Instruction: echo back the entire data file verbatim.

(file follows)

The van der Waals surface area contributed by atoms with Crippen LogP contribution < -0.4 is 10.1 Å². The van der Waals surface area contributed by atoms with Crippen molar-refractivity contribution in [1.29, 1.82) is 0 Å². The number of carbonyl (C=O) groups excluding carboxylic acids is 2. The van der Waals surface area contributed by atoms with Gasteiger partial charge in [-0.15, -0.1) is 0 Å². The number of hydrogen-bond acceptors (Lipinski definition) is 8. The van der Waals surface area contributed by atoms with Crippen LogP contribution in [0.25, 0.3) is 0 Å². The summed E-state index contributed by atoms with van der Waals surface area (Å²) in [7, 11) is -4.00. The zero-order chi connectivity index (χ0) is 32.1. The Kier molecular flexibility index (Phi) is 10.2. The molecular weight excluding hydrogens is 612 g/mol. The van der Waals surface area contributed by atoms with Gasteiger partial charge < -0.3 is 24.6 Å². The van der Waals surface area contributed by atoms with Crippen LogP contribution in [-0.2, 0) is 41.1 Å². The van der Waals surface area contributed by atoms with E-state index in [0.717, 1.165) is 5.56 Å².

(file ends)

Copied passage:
The van der Waals surface area contributed by atoms with Crippen LogP contribution < -0.4 is 10.1 Å². The van der Waals surface area contributed by atoms with Crippen molar-refractivity contribution in [1.29, 1.82) is 0 Å². The number of carbonyl (C=O) groups excluding carboxylic acids is 2. The van der Waals surface area contributed by atoms with Gasteiger partial charge in [-0.15, -0.1) is 0 Å². The number of hydrogen-bond acceptors (Lipinski definition) is 8. The van der Waals surface area contributed by atoms with Crippen LogP contribution in [0.25, 0.3) is 0 Å². The summed E-state index contributed by atoms with van der Waals surface area (Å²) in [7, 11) is -4.00. The zero-order chi connectivity index (χ0) is 32.1. The Kier molecular flexibility index (Phi) is 10.2. The molecular weight excluding hydrogens is 612 g/mol. The van der Waals surface area contributed by atoms with Gasteiger partial charge < -0.3 is 24.6 Å². The van der Waals surface area contributed by atoms with Crippen LogP contribution in [-0.2, 0) is 41.1 Å². The van der Waals surface area contributed by atoms with E-state index in [0.717, 1.165) is 5.56 Å².